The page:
If there’s a “queen of horse racing,” surely the Kentucky Derby qualifies as the first choice to wear the crown.
Run on the first Saturday in May, the Kentucky Derby tests the mettle and stamina of three year old thoroughbreds at Churchill Downs, the fabled track in Lexington, Kentucky.
Churchill Downs was built by Meriwether Lewis Clark Jr. who envisioned a race that would rival the Epsom Derby run in England. In 1872 he traveled across the Atlantic to study the racecourses and races in England and France, and on his return to the United States formed the Louisville Jockey Club and Driving Park Association.
The group raised $32,000 by selling 320 membership subscriptions to fund the track’s construction, which included a clubhouse, grandstand, stables and porter’s lodge. The first Kentucky Derby was run at Churchill Downs on May 17, 1875.
The track didn’t show its first profit until 1903. But as the Derby grew in popularity, Churchill Downs did too. Churchill Downs went through a number of ownership groups over the years, even closing and abandoning racing in 1942 before resurfacing as Churchill Downs Incorporated. Within a half dozen years, the Churchill Downs Foundation was formed to handle the races.
The first national telecast of the Kentucky Derby took place on May 3, 1952, (in black and white, of course). The next year more seating was added to the grandstand and the following year replays were made available to racing officials.
Renovation to the facilities took place between 1959 and 1966, including the construction of a museum and the addition of the fourth and fifth floors of the Sky Terrace “Millionaire’s Row.”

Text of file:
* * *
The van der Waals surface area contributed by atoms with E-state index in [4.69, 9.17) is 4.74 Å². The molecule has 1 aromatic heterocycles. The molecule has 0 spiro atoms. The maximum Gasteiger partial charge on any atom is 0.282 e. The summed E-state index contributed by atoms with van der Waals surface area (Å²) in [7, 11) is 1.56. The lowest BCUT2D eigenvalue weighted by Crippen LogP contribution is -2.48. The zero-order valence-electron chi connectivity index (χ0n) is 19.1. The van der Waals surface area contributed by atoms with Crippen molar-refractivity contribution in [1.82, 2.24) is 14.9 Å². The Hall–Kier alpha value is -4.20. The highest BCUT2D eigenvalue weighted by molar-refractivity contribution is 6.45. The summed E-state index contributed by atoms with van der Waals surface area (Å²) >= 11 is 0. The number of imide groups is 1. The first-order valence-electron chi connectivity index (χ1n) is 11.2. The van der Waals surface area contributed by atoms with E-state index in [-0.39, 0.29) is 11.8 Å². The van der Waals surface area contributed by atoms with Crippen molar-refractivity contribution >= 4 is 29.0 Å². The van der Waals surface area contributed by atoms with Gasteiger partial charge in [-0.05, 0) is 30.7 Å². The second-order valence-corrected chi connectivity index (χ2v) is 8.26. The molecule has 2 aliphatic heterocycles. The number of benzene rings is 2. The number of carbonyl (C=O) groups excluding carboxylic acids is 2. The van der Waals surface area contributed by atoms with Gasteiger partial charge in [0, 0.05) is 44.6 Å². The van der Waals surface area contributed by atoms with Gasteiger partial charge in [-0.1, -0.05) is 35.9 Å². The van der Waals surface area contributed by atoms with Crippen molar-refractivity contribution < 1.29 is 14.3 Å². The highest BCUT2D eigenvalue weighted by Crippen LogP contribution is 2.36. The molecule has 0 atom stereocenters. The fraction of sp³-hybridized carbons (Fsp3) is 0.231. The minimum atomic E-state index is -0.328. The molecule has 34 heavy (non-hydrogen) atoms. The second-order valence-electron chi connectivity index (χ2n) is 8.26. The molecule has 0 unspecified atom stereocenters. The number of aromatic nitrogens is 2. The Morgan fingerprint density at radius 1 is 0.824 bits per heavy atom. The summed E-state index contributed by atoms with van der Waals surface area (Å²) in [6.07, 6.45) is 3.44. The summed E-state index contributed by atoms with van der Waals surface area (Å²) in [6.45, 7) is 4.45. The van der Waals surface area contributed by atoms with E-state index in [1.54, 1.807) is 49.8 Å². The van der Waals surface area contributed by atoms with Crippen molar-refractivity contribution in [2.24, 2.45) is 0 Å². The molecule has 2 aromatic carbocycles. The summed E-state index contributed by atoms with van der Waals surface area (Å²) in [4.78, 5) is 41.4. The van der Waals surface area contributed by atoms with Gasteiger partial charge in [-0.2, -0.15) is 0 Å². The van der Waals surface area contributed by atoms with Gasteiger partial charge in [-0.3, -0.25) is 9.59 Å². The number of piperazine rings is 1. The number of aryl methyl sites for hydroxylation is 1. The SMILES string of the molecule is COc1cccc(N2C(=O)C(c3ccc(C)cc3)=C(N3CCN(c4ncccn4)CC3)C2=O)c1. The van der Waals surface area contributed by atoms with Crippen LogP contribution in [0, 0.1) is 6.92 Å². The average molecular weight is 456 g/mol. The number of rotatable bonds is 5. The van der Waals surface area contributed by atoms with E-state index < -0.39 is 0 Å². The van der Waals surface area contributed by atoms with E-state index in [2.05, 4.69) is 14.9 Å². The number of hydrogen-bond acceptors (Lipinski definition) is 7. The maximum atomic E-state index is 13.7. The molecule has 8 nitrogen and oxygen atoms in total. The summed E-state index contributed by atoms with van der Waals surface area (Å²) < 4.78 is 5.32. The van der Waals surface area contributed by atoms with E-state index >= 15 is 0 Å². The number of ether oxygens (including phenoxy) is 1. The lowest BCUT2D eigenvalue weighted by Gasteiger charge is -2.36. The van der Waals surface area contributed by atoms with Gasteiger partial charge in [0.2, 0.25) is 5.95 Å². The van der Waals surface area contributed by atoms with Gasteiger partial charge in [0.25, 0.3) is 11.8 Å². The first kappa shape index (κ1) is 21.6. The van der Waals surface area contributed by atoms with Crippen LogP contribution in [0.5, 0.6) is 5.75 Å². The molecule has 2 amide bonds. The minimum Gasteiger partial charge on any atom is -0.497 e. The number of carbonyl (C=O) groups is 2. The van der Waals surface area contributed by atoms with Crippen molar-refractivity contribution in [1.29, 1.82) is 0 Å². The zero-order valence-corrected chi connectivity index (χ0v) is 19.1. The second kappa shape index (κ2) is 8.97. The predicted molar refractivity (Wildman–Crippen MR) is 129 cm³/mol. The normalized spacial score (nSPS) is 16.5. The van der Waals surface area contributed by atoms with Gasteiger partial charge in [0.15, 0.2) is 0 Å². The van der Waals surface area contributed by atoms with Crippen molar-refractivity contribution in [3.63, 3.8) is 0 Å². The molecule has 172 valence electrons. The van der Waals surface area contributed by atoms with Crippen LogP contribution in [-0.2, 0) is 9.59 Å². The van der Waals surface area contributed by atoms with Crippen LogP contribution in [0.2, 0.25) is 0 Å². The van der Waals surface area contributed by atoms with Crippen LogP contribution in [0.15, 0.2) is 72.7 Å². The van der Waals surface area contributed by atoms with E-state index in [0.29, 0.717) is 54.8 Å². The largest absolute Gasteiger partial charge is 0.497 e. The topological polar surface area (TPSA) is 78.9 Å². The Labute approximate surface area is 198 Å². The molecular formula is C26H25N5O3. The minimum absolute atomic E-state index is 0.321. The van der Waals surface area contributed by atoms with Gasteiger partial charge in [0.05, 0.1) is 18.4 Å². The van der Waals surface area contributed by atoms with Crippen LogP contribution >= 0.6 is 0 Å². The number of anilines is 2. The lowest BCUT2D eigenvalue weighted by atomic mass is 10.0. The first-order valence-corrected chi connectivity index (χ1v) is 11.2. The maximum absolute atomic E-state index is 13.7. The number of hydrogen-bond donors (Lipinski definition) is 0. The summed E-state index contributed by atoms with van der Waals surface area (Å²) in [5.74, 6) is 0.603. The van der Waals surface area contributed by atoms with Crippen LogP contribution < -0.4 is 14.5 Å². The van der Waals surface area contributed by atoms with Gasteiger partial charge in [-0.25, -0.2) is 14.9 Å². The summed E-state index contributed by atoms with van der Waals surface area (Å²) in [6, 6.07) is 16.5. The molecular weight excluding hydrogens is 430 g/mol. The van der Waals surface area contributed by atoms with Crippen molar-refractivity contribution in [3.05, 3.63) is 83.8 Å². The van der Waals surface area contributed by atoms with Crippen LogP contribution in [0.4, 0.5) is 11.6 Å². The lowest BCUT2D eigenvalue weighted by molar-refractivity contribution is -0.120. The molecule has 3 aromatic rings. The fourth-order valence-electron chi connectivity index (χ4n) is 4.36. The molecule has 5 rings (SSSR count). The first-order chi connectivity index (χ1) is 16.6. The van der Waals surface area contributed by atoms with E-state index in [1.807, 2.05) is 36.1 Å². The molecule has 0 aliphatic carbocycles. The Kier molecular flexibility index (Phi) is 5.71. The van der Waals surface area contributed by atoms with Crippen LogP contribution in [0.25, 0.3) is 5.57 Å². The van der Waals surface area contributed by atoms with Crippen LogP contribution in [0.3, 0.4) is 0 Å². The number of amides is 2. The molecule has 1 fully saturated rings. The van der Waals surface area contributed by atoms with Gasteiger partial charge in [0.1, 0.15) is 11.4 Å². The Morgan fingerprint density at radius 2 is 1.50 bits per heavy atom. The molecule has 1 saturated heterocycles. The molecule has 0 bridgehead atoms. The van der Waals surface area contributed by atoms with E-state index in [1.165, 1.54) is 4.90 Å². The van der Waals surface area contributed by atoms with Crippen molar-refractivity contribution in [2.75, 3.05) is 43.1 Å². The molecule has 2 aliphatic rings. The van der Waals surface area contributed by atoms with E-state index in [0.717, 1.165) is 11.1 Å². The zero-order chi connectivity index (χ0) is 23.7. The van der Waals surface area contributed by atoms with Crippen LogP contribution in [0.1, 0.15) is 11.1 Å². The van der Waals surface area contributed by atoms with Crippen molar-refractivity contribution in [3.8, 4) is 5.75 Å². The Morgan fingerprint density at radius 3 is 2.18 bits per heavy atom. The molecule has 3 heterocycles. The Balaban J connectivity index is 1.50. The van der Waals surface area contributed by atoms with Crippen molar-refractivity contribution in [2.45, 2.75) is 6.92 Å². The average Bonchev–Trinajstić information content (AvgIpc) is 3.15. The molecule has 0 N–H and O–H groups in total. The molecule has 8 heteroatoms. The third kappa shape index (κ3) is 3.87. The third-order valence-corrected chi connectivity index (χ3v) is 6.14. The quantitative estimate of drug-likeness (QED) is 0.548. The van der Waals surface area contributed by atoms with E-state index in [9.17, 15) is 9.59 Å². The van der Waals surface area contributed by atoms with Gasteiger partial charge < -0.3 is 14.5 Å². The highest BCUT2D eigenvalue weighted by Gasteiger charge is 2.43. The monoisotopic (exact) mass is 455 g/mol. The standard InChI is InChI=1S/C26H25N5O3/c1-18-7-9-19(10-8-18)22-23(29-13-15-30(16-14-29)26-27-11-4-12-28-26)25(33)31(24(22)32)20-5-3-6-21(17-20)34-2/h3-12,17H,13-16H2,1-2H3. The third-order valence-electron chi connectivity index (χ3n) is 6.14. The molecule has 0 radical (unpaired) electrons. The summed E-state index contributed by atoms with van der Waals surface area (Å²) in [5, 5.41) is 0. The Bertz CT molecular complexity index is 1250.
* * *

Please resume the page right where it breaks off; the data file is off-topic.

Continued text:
In 1984, a five year, $25 million renovation included the Matt Winn turf course, paddock construction, clubhouse and barn area improvements and Skye Terrace updating.
In 2002 Churchill Downs began a $121 million renovation that included 64 luxury suites and meeting areas on top of the existing grandstand, the demolition of part of the clubhouse and an expanded Turf Club, 15 luxury suites, premium outdoor third-floor boxes, indoor box seats, a new media center, and new dining and entertainment areas.
Today, the Kentucky Derby is the first race in the Triple Crown of horse racing, consisting of the Kentucky Derby, the Preakness (run in Pimlico, Maryland) and the Belmont (run in New York). Only 11 horses have persevered and won the Triple Crown.
The Kentucky Derby is recognized as one of the most famous and prestigious horse races in the world, according to Jennifer Stevens, communications manager for Churchill Downs.
“It’s become more than just a horse race where 20 horses go to the gate and run a mile-and-a-quarter,” she said. “It’s become a destination and an event of the magnitude that people dream about coming here to see the twin spires and be a part of that day.”
The Kentucky Derby has become a tradition with women who wear elegant, unusual, gaudy or fashionable hats for the race. Dressing lavishly and elegantly also is a Derby tradition.
Stevens noted that the Derby attracts a wide cross section of people, “from the very young to the very old, and from those who are here for the social element, to the racing fans and the young folks who tend to populate the infield on Derby day.”
Churchill Downs accommodates approximately 150,000 people on Derby day, with more than 60,000 of them cramming into the infield. Gates open at 8 am and the start of the race generally happens around 6:30 pm.
“One of the things that’s helped the Derby is the focus on tradition and the time-honored things that have carried on since its first running in 1875,” Stevens pointed out. “Some elements like the blanket of roses for the winning horse and the societal aspects of the day, I think, are here to stay.”
Triple Crown Winners
Many have tried, but few have been successful. In the Kentucky Derby’s history, only 11 horses have gone on to win horse racing’s triple crown — the Kentucky Derby, the Preakness and the Belmont. Right: Assault, 1946 winner.
• 1919 — Sir Barton
• 1930 — Gallant
• 1935 — Omaha
• 1937 — War Admiral
• 1941 — Whirlaway
• 1943 — Count Fleet
• 1946 — Assault
• 1948 — Citation
• 1973 — Secretariat
• 1977 — Seattle Slew
• 1978 — Affirmed